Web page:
Restoration potential for reproduction by Striped Bass (Morone saxatilis) in the Saint John River, New Brunswick

dc.contributor.advisorCurry, Allen
dc.contributor.advisorLinnansaari, Tommi
dc.contributor.authorAndrews, Samuel Nelson
dc.description.abstractIn 2012 the Committee on the Status of Endangered Wildlife in Canada (COSEWIC) listed the Striped Bass (Morone saxatilis) of the Saint John River, New Brunswick, as endangered as part of the Bay of Fundy designatable unit. This listing was due to an apparent rapid collapse and subsequent absence of presumed native origin Striped Bass, juvenile recruitment, and spawning by the species following the completion of the large Mactaquac Dam in 1968. Expert reports hypothesized that alteration in the river flow and temperature regime imposed upon the Saint John River downstream from the Mactaquac Dam were responsible for the disappearance, however, no recovery efforts or exploratory studies were conducted, and the native Striped Bass population was deemed extinct. This dissertation explored the collapse of the Saint John River Striped Bass starting with a complete historic perspective of the species in the Saint John River and concluded with a possible means to recover the population that was once believed to be lost. Within the chapters of this thesis I first summarize the history of Striped Bass in the Saint John River and explore why the current understanding of the species status needs to be updated. I locate and sample juvenile Striped Bass within the Saint John River for the first time since 1979, prove their native ancestry, and monitor their year class success. Native adult Striped Bass matching juvenile ancestry are tagged and tracked to determine the timing and location of their upstream spawning migration and the migrations of non-native adult Striped Bass within the Saint John River are also explored. I summarize information on Striped Bass winter ecology in Canada, then locate and describe four key winter habitats used by Striped Bass in the Saint John River. Finally, I draw a possible connection between the regulated discharges at the Mactaquac Generating Station to the success of Striped Bass juvenile recruitment observed in the Saint John River over six consecutive years of sampling. My general conclusion is that spawning by native Striped Bass in the Saint John River downstream of the Mactaquac Dam has been severely impacted, though not eliminated, by the regulated discharges resulting for power production. These discharge regimes have resulted in infrequently successful year classes, poor recruitment and possible spawning failures; however, spawning by surviving native origin Striped Bass may be recovered through the management of spring discharges. Managing for extended periods of moderate, sustained flow of sufficient volume and duration to keep Striped Bass eggs in suspension during the incubation period may restore successful Striped Bass spawning and juvenile recruitment in the Saint John River, New Brunswick.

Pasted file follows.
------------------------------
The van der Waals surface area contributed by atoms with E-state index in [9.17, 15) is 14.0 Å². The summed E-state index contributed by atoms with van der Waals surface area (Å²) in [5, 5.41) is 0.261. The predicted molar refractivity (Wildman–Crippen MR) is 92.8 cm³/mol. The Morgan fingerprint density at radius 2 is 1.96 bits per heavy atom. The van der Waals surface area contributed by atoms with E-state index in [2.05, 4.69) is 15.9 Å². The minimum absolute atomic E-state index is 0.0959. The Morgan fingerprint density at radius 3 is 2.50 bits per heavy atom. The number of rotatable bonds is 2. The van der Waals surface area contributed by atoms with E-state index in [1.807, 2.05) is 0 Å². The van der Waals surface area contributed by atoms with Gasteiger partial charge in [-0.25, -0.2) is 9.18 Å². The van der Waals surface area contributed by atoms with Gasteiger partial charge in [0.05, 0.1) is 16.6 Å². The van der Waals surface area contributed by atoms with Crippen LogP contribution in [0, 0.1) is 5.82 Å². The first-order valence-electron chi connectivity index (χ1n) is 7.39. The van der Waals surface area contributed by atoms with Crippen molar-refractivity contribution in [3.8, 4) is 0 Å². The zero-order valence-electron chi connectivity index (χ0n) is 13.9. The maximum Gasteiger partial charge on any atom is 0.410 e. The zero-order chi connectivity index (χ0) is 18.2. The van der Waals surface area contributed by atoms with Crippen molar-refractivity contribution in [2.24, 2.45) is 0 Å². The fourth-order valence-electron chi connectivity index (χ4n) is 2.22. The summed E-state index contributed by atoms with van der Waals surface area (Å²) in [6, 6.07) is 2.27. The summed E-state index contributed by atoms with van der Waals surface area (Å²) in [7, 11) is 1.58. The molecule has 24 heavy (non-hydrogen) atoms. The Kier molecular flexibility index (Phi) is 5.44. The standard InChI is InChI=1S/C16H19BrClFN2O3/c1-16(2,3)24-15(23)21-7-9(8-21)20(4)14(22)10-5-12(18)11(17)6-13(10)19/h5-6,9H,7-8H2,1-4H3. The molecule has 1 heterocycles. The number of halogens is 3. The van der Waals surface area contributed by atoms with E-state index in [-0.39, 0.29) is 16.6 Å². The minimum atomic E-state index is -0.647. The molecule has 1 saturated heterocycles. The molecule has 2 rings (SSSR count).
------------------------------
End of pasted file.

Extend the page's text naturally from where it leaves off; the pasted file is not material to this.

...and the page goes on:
dc.description.copyright©Samuel Nelson Andrews, 2020
dc.description.noteElectronic Only.
dc.format.extentxvii, 217 pages
dc.publisherUniversity of New Brunswick
dc.titleRestoration potential for reproduction by Striped Bass (Morone saxatilis) in the Saint John River, New Brunswick
dc.typedoctoral thesis of Philosophy in Biology of New Brunswick


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